What he said:
“The way you hit the ball, you’re wasting your time playing cricket.”
South African golfing great, Gary Player, to Ricky Ponting on watching him golf.
What he meant:
“You can drive even better on the golf course.”
What he definitely didn’t:
“Cricket’s for cows.”
“You’re the next Tiger Woods.”
Ricky Ponting finally gave in.
Hordes of critics baying for his blood would not be denied.
The World Cup loss to India, in the quarters, was the final straw.
Much as Ricky Ponting would have liked to take the terminal blow on his chin—like a man—he would be first to admit that multiple body blows over the past few months had left him with more than just a bloody, broken finger.
It made him vulnerable—never a happy state of affairs for an Australian captain.
It has been an exhilarating month-and-a-half for cricket aficionados. The two Test series in the antipodes, Australia and South Africa, witnessed enchanting, entertaining cricket from four sides.
The Ashes, whose history goes back over a hundred years, and the Sumo tie between the Goliaths of modern day cricket, India and South Africa, were a treat for the eyes. The Ashes more so for the excellent Hot Spot camera views. No complaints about umpiring decisions there.
Ricky Ponting feels that the Perth wicket will allow him the luxury of playing four fast bowlers. Horses for courses is the theory in play. It may well be a ploy that could backfire. The last time India played Australia in Australia, it was at Perth that the Indians pulled one back to make it 2-1 under the inspiring leadership of Anil Kumble. The Englishmen’s cause,however, is not helped by Stuart Broad’s injury and consequent absence.
Some ramblings,rumblings and grumblings on the current Ashes series :
There’s a lot of Strauss on Ricky Ponting to pull up his socks and make a contribution.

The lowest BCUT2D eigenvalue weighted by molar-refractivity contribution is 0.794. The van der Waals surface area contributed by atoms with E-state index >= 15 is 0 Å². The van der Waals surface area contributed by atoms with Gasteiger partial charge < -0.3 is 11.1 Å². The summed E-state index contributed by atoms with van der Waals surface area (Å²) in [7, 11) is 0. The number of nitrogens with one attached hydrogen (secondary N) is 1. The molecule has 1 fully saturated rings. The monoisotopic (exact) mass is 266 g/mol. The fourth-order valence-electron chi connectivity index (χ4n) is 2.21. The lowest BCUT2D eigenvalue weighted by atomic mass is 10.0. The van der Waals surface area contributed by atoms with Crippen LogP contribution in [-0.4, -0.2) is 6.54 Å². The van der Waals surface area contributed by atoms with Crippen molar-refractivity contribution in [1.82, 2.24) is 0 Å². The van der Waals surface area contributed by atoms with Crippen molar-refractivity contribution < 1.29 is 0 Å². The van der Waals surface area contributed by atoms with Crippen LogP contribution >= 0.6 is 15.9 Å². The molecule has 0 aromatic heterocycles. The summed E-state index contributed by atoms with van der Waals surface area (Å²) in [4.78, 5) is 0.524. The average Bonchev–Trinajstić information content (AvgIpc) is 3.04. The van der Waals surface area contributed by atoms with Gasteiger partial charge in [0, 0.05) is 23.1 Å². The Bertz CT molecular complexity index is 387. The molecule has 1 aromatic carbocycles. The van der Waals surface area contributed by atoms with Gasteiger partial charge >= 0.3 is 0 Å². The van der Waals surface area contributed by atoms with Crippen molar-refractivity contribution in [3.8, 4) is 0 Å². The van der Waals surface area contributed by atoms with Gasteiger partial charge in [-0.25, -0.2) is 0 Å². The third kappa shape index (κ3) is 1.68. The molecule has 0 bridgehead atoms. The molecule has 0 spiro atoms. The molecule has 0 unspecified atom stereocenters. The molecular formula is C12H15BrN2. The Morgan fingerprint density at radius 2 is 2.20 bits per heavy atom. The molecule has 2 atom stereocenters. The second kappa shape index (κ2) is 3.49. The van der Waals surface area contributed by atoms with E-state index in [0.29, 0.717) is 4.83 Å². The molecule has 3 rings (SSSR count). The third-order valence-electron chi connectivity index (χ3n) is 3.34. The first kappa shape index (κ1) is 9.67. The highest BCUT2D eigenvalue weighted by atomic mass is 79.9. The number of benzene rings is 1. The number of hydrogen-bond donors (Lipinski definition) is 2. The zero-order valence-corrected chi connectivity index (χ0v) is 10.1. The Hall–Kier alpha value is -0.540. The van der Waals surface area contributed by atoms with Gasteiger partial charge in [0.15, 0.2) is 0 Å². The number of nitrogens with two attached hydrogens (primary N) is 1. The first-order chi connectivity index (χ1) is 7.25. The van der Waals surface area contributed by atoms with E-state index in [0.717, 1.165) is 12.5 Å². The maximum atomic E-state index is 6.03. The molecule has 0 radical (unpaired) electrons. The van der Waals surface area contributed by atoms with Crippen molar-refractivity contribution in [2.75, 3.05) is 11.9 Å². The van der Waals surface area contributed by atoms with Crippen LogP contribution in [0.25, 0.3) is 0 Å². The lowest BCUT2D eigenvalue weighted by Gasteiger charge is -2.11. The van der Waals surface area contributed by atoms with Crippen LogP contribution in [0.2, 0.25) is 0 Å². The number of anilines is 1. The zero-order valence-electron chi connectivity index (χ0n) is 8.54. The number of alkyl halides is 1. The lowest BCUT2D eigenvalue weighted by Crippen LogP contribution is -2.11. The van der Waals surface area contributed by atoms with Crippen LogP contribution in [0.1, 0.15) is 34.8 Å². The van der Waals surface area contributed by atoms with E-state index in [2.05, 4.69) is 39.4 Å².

The press-hounds are Ponting out scapegoats — Ricky is first among equals.
“The tables have turned from four years ago when we were in disarray and our selections were poor. Now it is the Australians’ turn to take some pain and grief, because they have got some big question marks about a few of their players and whether they should be picked for the third Test in Perth.
Remember, they gave us plenty of stick four years ago, so don’t shed any tears for them.”
To put it succinctly: India won a match they should have lost. Australia lost a game they should have won.
Neither team deserved to lose and it was a great advertisement for Test cricket. That’s what Test cricket is all about. It’s not over until it’s truly over!
The difference was that man VVS Laxman, who reserves his best for the kangaroos.
The Aussies kept digging into their marsupial pockets for ways to counter the Hyderabadi’s merry march to victory but there were just no tricks up their sleeves.
Ricky Ponting, unlike his predecessor, Steve Waugh, seems to ,more often than not, let the game drift and that was to be the case once more when the Aussies, by rights, should have gone in for the kayo.
No discredit to the fighting qualities exhibited by Laxman, Sharma and Ojha but Ponting needs a new thinking cap and soon!
In the end, it was yet another famous victory for the No. 1 Test team and Dhoni must thank his stars that he can call upon players of the calibre of Tendulkar, Dravid and Laxman to do yeoman service without throwing any starry tantrums.